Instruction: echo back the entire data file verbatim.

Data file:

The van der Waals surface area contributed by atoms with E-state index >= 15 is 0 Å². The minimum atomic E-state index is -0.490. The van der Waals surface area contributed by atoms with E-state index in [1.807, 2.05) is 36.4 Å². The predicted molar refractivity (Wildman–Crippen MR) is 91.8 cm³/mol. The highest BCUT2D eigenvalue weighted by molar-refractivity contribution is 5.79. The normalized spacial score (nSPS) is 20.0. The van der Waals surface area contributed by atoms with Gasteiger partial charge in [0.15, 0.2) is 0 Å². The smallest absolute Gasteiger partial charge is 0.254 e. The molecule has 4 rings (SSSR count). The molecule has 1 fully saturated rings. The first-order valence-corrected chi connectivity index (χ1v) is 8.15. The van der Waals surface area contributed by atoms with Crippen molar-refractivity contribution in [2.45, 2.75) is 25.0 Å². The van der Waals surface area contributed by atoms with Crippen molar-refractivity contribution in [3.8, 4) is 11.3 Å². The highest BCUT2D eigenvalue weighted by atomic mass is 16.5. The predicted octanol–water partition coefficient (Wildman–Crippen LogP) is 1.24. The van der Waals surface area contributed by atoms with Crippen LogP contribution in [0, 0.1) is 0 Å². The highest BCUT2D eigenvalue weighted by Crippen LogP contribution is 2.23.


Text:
The van der Waals surface area contributed by atoms with E-state index >= 15 is 0 Å². The minimum atomic E-state index is -0.490. The van der Waals surface area contributed by atoms with E-state index in [1.807, 2.05) is 36.4 Å². The predicted molar refractivity (Wildman–Crippen MR) is 91.8 cm³/mol. The highest BCUT2D eigenvalue weighted by molar-refractivity contribution is 5.79. The normalized spacial score (nSPS) is 20.0. The van der Waals surface area contributed by atoms with Gasteiger partial charge in [0.15, 0.2) is 0 Å². The smallest absolute Gasteiger partial charge is 0.254 e. The molecule has 4 rings (SSSR count). The molecule has 1 fully saturated rings. The first-order valence-corrected chi connectivity index (χ1v) is 8.15. The van der Waals surface area contributed by atoms with Crippen molar-refractivity contribution in [2.45, 2.75) is 25.0 Å². The van der Waals surface area contributed by atoms with Crippen molar-refractivity contribution in [3.8, 4) is 11.3 Å². The highest BCUT2D eigenvalue weighted by atomic mass is 16.5. The predicted octanol–water partition coefficient (Wildman–Crippen LogP) is 1.24. The van der Waals surface area contributed by atoms with Crippen LogP contribution in [0, 0.1) is 0 Å². The highest BCUT2D eigenvalue weighted by Crippen LogP contribution is 2.23.